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Intel seeks deal with FTC

Company attempting to head-off antitrust action

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A year ago From The Register No. 75 May 1998 Negotiations between Intel and the Federal Trading Commission may hand Intergraph a victory of sorts in its antitrust action against the company.

Aside from claiming Intel has infringed its patents, Intergraph is accusing the company of having materially damaged its business by withholding vital information, and of attempting to blackmail Intergraph into giving Intel access to key technology.

As was the case with last year's Digital lawsuit, Intel's attitude is that it can't be expected to maintain a normal business relationship with a company that's accusing it of patent infringement, blackmail and antitrust violation, but there's clearly a circular element to this.

If Intel blocks a company's access to support and information about key Intel technologies, then it's clearly damaging the company, which then has justification for accusing Intel of trying to drive it out of business. But Digital's initial accusations prompted an FTC investigation, and this now seems to be approaching a conclusion. According to the San Jose Mercury, the FTC will take the line that the withholding of information by a dominant supplier is a clear breach of current antitrust law, and will therefore take action on this soon, while continuing a broader investigation into Intel's overall business conduct.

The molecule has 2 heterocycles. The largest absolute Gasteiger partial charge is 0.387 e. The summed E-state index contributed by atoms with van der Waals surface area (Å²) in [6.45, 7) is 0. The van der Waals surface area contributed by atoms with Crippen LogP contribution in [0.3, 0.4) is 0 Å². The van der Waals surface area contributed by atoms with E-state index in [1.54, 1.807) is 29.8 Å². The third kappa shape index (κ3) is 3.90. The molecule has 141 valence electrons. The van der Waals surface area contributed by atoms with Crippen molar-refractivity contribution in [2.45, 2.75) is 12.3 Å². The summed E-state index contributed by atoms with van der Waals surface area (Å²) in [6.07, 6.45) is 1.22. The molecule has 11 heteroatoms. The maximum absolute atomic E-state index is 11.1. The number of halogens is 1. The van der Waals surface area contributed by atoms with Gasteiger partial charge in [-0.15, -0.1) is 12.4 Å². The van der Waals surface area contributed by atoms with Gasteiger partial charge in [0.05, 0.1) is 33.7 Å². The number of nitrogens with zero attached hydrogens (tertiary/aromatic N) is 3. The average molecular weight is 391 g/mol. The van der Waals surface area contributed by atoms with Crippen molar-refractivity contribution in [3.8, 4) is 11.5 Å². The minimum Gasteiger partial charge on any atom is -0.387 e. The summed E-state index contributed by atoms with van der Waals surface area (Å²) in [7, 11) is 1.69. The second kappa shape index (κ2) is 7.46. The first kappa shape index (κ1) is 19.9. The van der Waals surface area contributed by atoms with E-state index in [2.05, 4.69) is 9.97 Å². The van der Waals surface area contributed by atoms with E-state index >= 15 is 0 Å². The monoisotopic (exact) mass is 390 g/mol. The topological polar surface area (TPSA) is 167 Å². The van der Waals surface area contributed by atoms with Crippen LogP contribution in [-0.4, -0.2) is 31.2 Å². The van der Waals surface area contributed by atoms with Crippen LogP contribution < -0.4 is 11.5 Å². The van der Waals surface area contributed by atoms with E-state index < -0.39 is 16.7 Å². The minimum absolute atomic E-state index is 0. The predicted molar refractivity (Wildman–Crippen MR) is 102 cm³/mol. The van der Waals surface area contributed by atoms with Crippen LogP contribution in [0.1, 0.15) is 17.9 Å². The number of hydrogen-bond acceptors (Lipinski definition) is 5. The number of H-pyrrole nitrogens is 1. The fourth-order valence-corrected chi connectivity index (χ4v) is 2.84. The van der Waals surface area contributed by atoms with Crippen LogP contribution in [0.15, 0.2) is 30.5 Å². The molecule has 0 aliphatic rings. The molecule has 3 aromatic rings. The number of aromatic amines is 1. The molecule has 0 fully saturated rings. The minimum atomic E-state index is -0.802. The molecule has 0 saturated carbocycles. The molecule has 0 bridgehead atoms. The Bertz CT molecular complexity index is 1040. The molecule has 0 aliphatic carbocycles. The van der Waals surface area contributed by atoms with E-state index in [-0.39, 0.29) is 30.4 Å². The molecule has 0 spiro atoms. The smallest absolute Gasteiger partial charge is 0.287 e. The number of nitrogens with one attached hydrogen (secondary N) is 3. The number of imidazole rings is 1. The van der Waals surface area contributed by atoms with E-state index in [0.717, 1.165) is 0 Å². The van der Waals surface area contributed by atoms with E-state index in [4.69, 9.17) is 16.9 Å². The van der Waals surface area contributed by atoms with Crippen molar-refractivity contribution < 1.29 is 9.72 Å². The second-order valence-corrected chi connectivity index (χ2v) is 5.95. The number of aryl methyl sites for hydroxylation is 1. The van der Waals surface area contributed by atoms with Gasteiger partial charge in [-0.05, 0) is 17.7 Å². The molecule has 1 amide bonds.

Intel is therefore ready to make a deal that will stop the antitrust action, but it's not entirely clear what form such an arrangement would take. If Intel agreed simply to carry on supplying information to companies it had legal disputes with, then it would be less likely to be accused of blackmail and hardball tactics, but this is unlikely to be enough for the FTC, particularly as the differential flow of information is likely be bound up in the broader FTC investigation as well.

Offering information on demand to all comers, on the other hand, will be several steps further than Intel will want to go, so any final deal will probably emerge as part of a close-fought consent decree. Intergraph is already arguing that Intel's action caused real damage to its business, so seems likely to continue to pursue a settlement. The FTC meanwhile is also interested in the possibility that Intel may be using its dominant position in CPUs to compete unfairly in other areas. ®

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